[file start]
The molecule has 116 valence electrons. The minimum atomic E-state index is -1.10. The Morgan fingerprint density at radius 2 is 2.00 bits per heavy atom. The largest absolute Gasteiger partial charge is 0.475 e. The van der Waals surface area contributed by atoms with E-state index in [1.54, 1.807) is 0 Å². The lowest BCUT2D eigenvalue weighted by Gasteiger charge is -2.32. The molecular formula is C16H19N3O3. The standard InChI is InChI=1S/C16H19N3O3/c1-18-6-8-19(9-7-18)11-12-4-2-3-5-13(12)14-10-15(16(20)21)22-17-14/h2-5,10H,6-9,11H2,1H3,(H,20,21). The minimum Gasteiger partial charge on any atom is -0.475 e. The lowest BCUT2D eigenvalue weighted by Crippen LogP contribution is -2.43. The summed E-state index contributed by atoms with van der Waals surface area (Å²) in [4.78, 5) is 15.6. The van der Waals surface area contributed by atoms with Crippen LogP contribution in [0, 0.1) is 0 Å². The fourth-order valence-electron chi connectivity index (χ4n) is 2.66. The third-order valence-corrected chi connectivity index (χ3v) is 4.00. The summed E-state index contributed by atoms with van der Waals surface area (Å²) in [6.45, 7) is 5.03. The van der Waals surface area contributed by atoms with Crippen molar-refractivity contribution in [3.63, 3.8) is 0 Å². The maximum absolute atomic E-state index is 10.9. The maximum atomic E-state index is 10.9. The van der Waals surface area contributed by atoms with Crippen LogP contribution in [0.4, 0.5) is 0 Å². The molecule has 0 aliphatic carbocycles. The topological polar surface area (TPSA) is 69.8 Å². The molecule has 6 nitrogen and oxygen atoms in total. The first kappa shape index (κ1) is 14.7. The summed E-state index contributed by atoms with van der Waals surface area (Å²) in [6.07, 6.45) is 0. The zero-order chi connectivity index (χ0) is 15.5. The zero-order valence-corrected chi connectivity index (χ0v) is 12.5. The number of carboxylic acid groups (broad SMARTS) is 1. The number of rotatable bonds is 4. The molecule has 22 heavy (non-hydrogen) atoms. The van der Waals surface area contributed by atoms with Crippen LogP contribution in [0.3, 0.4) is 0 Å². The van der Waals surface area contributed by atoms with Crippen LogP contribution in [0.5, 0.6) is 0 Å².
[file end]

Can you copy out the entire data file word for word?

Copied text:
The molecule has 116 valence electrons. The minimum atomic E-state index is -1.10. The Morgan fingerprint density at radius 2 is 2.00 bits per heavy atom. The largest absolute Gasteiger partial charge is 0.475 e. The van der Waals surface area contributed by atoms with E-state index in [1.54, 1.807) is 0 Å². The lowest BCUT2D eigenvalue weighted by Gasteiger charge is -2.32. The molecular formula is C16H19N3O3. The standard InChI is InChI=1S/C16H19N3O3/c1-18-6-8-19(9-7-18)11-12-4-2-3-5-13(12)14-10-15(16(20)21)22-17-14/h2-5,10H,6-9,11H2,1H3,(H,20,21). The minimum Gasteiger partial charge on any atom is -0.475 e. The lowest BCUT2D eigenvalue weighted by Crippen LogP contribution is -2.43. The summed E-state index contributed by atoms with van der Waals surface area (Å²) in [4.78, 5) is 15.6. The van der Waals surface area contributed by atoms with Crippen LogP contribution in [0, 0.1) is 0 Å². The fourth-order valence-electron chi connectivity index (χ4n) is 2.66. The third-order valence-corrected chi connectivity index (χ3v) is 4.00. The summed E-state index contributed by atoms with van der Waals surface area (Å²) in [6.45, 7) is 5.03. The van der Waals surface area contributed by atoms with Crippen molar-refractivity contribution in [3.63, 3.8) is 0 Å². The maximum absolute atomic E-state index is 10.9. The maximum atomic E-state index is 10.9. The van der Waals surface area contributed by atoms with Crippen LogP contribution in [0.4, 0.5) is 0 Å². The molecule has 0 aliphatic carbocycles. The topological polar surface area (TPSA) is 69.8 Å². The molecule has 6 nitrogen and oxygen atoms in total. The first kappa shape index (κ1) is 14.7. The summed E-state index contributed by atoms with van der Waals surface area (Å²) in [6.07, 6.45) is 0. The zero-order chi connectivity index (χ0) is 15.5. The zero-order valence-corrected chi connectivity index (χ0v) is 12.5. The number of carboxylic acid groups (broad SMARTS) is 1. The number of rotatable bonds is 4. The molecule has 22 heavy (non-hydrogen) atoms. The van der Waals surface area contributed by atoms with Crippen LogP contribution in [0.3, 0.4) is 0 Å². The van der Waals surface area contributed by atoms with Crippen LogP contribution in [0.5, 0.6) is 0 Å².